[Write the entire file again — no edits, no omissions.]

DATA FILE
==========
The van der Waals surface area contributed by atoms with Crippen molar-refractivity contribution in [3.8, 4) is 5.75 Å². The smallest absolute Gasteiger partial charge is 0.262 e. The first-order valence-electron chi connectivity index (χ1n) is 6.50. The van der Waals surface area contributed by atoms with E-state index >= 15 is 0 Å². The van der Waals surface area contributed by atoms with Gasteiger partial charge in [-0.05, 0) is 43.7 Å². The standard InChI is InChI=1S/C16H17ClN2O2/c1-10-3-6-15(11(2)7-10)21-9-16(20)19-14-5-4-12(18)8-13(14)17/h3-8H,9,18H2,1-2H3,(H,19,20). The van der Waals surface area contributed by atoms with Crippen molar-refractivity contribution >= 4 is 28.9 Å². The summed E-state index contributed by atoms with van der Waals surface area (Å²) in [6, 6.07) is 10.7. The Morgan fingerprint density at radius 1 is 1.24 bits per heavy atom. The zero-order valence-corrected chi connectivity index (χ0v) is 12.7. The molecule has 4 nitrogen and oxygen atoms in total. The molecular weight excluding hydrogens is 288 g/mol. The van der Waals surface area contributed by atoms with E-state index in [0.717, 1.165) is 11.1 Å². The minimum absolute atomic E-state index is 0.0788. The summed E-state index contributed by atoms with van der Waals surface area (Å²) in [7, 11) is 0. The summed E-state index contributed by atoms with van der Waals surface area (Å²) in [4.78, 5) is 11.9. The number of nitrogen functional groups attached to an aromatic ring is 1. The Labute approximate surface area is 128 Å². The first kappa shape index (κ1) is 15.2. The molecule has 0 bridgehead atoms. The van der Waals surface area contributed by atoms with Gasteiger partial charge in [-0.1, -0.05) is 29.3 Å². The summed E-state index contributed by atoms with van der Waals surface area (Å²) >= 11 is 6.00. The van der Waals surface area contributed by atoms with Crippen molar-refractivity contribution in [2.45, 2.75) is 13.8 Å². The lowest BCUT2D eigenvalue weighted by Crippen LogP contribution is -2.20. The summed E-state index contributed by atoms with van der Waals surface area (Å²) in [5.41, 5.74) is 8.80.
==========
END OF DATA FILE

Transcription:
The van der Waals surface area contributed by atoms with Crippen molar-refractivity contribution in [3.8, 4) is 5.75 Å². The smallest absolute Gasteiger partial charge is 0.262 e. The first-order valence-electron chi connectivity index (χ1n) is 6.50. The van der Waals surface area contributed by atoms with E-state index >= 15 is 0 Å². The van der Waals surface area contributed by atoms with Gasteiger partial charge in [-0.05, 0) is 43.7 Å². The standard InChI is InChI=1S/C16H17ClN2O2/c1-10-3-6-15(11(2)7-10)21-9-16(20)19-14-5-4-12(18)8-13(14)17/h3-8H,9,18H2,1-2H3,(H,19,20). The van der Waals surface area contributed by atoms with Crippen molar-refractivity contribution >= 4 is 28.9 Å². The summed E-state index contributed by atoms with van der Waals surface area (Å²) in [6, 6.07) is 10.7. The Morgan fingerprint density at radius 1 is 1.24 bits per heavy atom. The zero-order valence-corrected chi connectivity index (χ0v) is 12.7. The molecule has 4 nitrogen and oxygen atoms in total. The molecular weight excluding hydrogens is 288 g/mol. The van der Waals surface area contributed by atoms with E-state index in [0.717, 1.165) is 11.1 Å². The minimum absolute atomic E-state index is 0.0788. The summed E-state index contributed by atoms with van der Waals surface area (Å²) in [7, 11) is 0. The summed E-state index contributed by atoms with van der Waals surface area (Å²) in [4.78, 5) is 11.9. The number of nitrogen functional groups attached to an aromatic ring is 1. The Labute approximate surface area is 128 Å². The first kappa shape index (κ1) is 15.2. The molecule has 0 bridgehead atoms. The van der Waals surface area contributed by atoms with Gasteiger partial charge in [-0.1, -0.05) is 29.3 Å². The summed E-state index contributed by atoms with van der Waals surface area (Å²) >= 11 is 6.00. The van der Waals surface area contributed by atoms with Crippen molar-refractivity contribution in [2.45, 2.75) is 13.8 Å². The lowest BCUT2D eigenvalue weighted by Crippen LogP contribution is -2.20. The summed E-state index contributed by atoms with van der Waals surface area (Å²) in [5.41, 5.74) is 8.80.